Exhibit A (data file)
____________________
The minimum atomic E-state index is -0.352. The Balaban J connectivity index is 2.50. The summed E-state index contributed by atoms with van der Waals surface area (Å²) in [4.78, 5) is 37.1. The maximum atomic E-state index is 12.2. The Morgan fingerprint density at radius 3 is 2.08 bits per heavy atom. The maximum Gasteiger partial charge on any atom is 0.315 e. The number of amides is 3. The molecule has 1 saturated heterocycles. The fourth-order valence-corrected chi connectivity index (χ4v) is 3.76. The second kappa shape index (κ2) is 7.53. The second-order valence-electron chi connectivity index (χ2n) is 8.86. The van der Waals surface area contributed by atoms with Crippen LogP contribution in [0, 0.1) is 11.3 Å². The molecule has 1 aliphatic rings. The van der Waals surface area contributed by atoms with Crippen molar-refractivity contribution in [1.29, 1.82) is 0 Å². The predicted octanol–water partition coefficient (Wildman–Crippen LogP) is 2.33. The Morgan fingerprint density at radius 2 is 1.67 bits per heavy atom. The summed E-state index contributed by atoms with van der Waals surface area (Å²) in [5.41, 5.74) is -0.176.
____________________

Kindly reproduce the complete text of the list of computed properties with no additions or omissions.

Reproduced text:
The minimum atomic E-state index is -0.352. The Balaban J connectivity index is 2.50. The summed E-state index contributed by atoms with van der Waals surface area (Å²) in [4.78, 5) is 37.1. The maximum atomic E-state index is 12.2. The Morgan fingerprint density at radius 3 is 2.08 bits per heavy atom. The maximum Gasteiger partial charge on any atom is 0.315 e. The number of amides is 3. The molecule has 1 saturated heterocycles. The fourth-order valence-corrected chi connectivity index (χ4v) is 3.76. The second kappa shape index (κ2) is 7.53. The second-order valence-electron chi connectivity index (χ2n) is 8.86. The van der Waals surface area contributed by atoms with Crippen LogP contribution in [0, 0.1) is 11.3 Å². The molecule has 1 aliphatic rings. The van der Waals surface area contributed by atoms with Crippen molar-refractivity contribution in [1.29, 1.82) is 0 Å². The predicted octanol–water partition coefficient (Wildman–Crippen LogP) is 2.33. The Morgan fingerprint density at radius 2 is 1.67 bits per heavy atom. The summed E-state index contributed by atoms with van der Waals surface area (Å²) in [5.41, 5.74) is -0.176.